In 1903 composer Ralph Vaughan Williams (1872 – 1958) came to Brentwood to give a series of lectures on folk music. After one of these he was approached by two middle aged ladies, Georgina and Florence Heatley, daughters of the Rector of Ingrave. They invited him to tea at their father’s vicarage and offered to arrange for some of the locals to sing folk songs for him. Vaughan Williams cycled to Ingrave on 4th December 1903. On his trip he visited 74 year old Charles Potiphar, an illiterate labourer living in a cottage in Rectory Lane (now 43 Middle Road, Ingrave). He heard Potiphar sing many traditional songs including “Bushes & Briars”. Vaughan Williams was so moved by what he heard that the event was to influence the rest of his career. During the next 10 years he went on to collect over 800 songs. A book has been written on the event by Frank Dineen entitled “The Ingrave Secret – Ralph’s People”. In 1972 Ralph Vaughan Williams featured on a Royal Mail postage stamp.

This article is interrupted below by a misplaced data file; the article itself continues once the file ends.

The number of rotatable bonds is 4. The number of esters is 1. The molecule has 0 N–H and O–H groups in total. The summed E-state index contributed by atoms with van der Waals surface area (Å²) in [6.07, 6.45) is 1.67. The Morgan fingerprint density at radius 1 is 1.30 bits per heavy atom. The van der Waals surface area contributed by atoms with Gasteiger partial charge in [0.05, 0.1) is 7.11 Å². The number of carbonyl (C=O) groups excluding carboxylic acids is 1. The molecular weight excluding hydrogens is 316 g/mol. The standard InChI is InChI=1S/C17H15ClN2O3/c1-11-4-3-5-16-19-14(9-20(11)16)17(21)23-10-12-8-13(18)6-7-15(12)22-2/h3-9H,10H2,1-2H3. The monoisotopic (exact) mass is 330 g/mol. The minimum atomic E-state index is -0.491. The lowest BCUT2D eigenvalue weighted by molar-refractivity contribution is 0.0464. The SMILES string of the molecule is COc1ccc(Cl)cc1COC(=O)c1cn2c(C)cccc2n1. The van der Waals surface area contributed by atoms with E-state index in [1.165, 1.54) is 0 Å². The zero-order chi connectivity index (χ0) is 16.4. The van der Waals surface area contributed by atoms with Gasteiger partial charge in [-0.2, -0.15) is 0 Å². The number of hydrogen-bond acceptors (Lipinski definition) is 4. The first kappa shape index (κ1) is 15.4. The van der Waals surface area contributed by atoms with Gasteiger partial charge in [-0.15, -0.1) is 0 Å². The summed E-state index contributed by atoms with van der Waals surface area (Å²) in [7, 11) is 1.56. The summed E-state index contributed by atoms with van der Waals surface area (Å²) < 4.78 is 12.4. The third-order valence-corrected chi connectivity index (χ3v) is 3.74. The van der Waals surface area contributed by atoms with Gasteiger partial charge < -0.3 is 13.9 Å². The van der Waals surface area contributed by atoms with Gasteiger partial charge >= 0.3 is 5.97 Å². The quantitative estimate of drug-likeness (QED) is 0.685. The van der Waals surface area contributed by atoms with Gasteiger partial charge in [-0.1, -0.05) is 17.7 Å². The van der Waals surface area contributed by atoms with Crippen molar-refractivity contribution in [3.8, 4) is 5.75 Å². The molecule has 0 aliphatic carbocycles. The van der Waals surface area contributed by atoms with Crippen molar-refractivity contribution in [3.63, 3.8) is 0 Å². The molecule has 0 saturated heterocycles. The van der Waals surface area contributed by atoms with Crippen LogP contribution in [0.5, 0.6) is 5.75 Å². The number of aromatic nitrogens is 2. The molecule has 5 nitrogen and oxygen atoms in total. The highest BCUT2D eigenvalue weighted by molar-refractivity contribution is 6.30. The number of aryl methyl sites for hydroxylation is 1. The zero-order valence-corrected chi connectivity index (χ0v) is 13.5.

At the T-junction cross straight over the road, using the zebra crossing, and turn left along the pavement. After 50 yards, turn right into Thorndon Gate. Continue straight on along the lane for about 250 yards. Immediately after passing the entrance to Thorndon Hall turn half right onto a footpath, signed “Public Footpath 42”, and through some trees – now at 9.7 miles into the stage. The path soon passes in front of the large hall and continues through the woods and deeper into Thorndon Country Park North. After 0.7 miles it comes out onto a wide track and then veers right to a lane.

 

The entrance to Thorndon Hall Chapel is a couple of hundred yards north along lane and to the right. It is hidden in the trees and as far as I can ascertain has been inaccessible to the public for many years. However, a news article in the Times Online dated 10th January 2009 states the Historic Chapels Trust have announced they are to take on the preservation and restoration of the Thorndon Hall Chapel. It reads: